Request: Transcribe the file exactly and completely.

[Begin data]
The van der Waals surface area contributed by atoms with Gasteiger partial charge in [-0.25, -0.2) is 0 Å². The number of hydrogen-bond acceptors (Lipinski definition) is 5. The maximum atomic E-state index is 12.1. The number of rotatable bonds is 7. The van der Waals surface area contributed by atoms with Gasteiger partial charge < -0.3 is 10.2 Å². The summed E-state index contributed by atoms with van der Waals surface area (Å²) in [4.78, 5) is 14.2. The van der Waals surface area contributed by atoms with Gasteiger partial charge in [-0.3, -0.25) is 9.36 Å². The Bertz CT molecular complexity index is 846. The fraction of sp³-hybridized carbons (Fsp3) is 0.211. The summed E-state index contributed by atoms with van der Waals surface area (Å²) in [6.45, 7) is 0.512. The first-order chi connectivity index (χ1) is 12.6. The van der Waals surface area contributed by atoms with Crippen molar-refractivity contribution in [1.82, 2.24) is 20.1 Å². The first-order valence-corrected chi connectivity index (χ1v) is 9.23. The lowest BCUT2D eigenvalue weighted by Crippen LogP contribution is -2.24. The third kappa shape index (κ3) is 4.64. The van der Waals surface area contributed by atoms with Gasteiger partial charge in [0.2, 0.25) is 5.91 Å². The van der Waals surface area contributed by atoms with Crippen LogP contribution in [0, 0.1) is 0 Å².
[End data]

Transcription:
The van der Waals surface area contributed by atoms with Gasteiger partial charge in [-0.25, -0.2) is 0 Å². The number of hydrogen-bond acceptors (Lipinski definition) is 5. The maximum atomic E-state index is 12.1. The number of rotatable bonds is 7. The van der Waals surface area contributed by atoms with Gasteiger partial charge < -0.3 is 10.2 Å². The summed E-state index contributed by atoms with van der Waals surface area (Å²) in [4.78, 5) is 14.2. The van der Waals surface area contributed by atoms with Gasteiger partial charge in [-0.3, -0.25) is 9.36 Å². The Bertz CT molecular complexity index is 846. The fraction of sp³-hybridized carbons (Fsp3) is 0.211. The summed E-state index contributed by atoms with van der Waals surface area (Å²) in [6.45, 7) is 0.512. The first-order chi connectivity index (χ1) is 12.6. The van der Waals surface area contributed by atoms with Crippen molar-refractivity contribution in [1.82, 2.24) is 20.1 Å². The first-order valence-corrected chi connectivity index (χ1v) is 9.23. The lowest BCUT2D eigenvalue weighted by Crippen LogP contribution is -2.24. The third kappa shape index (κ3) is 4.64. The van der Waals surface area contributed by atoms with Gasteiger partial charge in [0.2, 0.25) is 5.91 Å². The van der Waals surface area contributed by atoms with Crippen LogP contribution in [0, 0.1) is 0 Å².